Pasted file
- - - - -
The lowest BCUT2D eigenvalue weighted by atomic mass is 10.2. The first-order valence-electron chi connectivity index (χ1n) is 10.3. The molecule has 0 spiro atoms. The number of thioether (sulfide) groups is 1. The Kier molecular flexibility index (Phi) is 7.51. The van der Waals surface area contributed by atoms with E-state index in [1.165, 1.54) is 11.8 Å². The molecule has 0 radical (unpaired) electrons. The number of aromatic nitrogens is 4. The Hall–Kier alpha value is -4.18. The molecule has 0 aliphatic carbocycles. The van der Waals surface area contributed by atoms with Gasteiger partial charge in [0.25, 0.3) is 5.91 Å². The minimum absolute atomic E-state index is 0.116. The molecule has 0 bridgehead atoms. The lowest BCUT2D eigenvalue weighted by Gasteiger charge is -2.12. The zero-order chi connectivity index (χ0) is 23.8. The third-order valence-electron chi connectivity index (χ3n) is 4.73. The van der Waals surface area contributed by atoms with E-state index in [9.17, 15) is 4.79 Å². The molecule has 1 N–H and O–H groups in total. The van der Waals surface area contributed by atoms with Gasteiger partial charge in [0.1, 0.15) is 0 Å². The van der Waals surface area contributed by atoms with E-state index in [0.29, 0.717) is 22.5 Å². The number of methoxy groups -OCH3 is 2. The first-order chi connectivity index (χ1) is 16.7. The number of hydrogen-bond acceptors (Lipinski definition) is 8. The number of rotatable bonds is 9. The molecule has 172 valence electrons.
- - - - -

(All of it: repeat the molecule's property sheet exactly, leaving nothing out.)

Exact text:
The lowest BCUT2D eigenvalue weighted by atomic mass is 10.2. The first-order valence-electron chi connectivity index (χ1n) is 10.3. The molecule has 0 spiro atoms. The number of thioether (sulfide) groups is 1. The Kier molecular flexibility index (Phi) is 7.51. The van der Waals surface area contributed by atoms with E-state index in [1.165, 1.54) is 11.8 Å². The molecule has 0 radical (unpaired) electrons. The number of aromatic nitrogens is 4. The Hall–Kier alpha value is -4.18. The molecule has 0 aliphatic carbocycles. The van der Waals surface area contributed by atoms with Gasteiger partial charge in [0.25, 0.3) is 5.91 Å². The minimum absolute atomic E-state index is 0.116. The molecule has 0 bridgehead atoms. The lowest BCUT2D eigenvalue weighted by Gasteiger charge is -2.12. The zero-order chi connectivity index (χ0) is 23.8. The third-order valence-electron chi connectivity index (χ3n) is 4.73. The van der Waals surface area contributed by atoms with E-state index in [9.17, 15) is 4.79 Å². The molecule has 1 N–H and O–H groups in total. The van der Waals surface area contributed by atoms with Gasteiger partial charge in [0.1, 0.15) is 0 Å². The van der Waals surface area contributed by atoms with E-state index in [0.29, 0.717) is 22.5 Å². The number of methoxy groups -OCH3 is 2. The first-order chi connectivity index (χ1) is 16.7. The number of hydrogen-bond acceptors (Lipinski definition) is 8. The number of rotatable bonds is 9. The molecule has 172 valence electrons.